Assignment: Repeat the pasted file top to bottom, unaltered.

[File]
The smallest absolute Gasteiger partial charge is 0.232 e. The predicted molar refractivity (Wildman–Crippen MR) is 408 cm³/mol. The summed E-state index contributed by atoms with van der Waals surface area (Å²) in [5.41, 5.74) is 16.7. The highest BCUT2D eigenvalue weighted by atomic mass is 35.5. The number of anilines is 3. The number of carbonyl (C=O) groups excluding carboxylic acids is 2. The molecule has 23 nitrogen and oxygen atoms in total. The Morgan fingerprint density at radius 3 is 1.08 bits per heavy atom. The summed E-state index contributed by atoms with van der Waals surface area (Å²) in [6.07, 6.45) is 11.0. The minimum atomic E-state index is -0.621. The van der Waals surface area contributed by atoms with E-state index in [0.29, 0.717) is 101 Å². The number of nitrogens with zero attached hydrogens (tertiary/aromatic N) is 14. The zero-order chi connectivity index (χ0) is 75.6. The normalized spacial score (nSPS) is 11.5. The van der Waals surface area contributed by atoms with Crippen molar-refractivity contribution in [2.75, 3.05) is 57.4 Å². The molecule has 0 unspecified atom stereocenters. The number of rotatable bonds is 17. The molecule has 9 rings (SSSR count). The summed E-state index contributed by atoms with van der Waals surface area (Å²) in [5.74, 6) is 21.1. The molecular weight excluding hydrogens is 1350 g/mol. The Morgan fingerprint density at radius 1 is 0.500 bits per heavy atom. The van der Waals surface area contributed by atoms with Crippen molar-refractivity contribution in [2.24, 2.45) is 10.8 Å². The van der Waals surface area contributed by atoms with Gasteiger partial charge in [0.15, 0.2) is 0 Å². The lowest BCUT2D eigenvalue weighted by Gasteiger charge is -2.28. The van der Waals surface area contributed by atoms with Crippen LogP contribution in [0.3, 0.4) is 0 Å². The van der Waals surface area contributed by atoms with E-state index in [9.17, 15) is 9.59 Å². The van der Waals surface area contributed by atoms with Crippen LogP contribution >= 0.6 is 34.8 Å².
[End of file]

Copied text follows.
The smallest absolute Gasteiger partial charge is 0.232 e. The predicted molar refractivity (Wildman–Crippen MR) is 408 cm³/mol. The summed E-state index contributed by atoms with van der Waals surface area (Å²) in [5.41, 5.74) is 16.7. The highest BCUT2D eigenvalue weighted by atomic mass is 35.5. The number of anilines is 3. The number of carbonyl (C=O) groups excluding carboxylic acids is 2. The molecule has 23 nitrogen and oxygen atoms in total. The Morgan fingerprint density at radius 3 is 1.08 bits per heavy atom. The summed E-state index contributed by atoms with van der Waals surface area (Å²) in [6.07, 6.45) is 11.0. The minimum atomic E-state index is -0.621. The van der Waals surface area contributed by atoms with E-state index in [0.29, 0.717) is 101 Å². The number of nitrogens with zero attached hydrogens (tertiary/aromatic N) is 14. The zero-order chi connectivity index (χ0) is 75.6. The normalized spacial score (nSPS) is 11.5. The van der Waals surface area contributed by atoms with Crippen molar-refractivity contribution in [2.75, 3.05) is 57.4 Å². The molecule has 0 unspecified atom stereocenters. The number of rotatable bonds is 17. The molecule has 9 rings (SSSR count). The summed E-state index contributed by atoms with van der Waals surface area (Å²) in [5.74, 6) is 21.1. The molecular weight excluding hydrogens is 1350 g/mol. The Morgan fingerprint density at radius 1 is 0.500 bits per heavy atom. The van der Waals surface area contributed by atoms with Crippen molar-refractivity contribution in [2.24, 2.45) is 10.8 Å². The van der Waals surface area contributed by atoms with Gasteiger partial charge in [0.15, 0.2) is 0 Å². The lowest BCUT2D eigenvalue weighted by Gasteiger charge is -2.28. The van der Waals surface area contributed by atoms with Crippen LogP contribution in [0.3, 0.4) is 0 Å². The van der Waals surface area contributed by atoms with E-state index in [9.17, 15) is 9.59 Å². The van der Waals surface area contributed by atoms with Crippen LogP contribution >= 0.6 is 34.8 Å².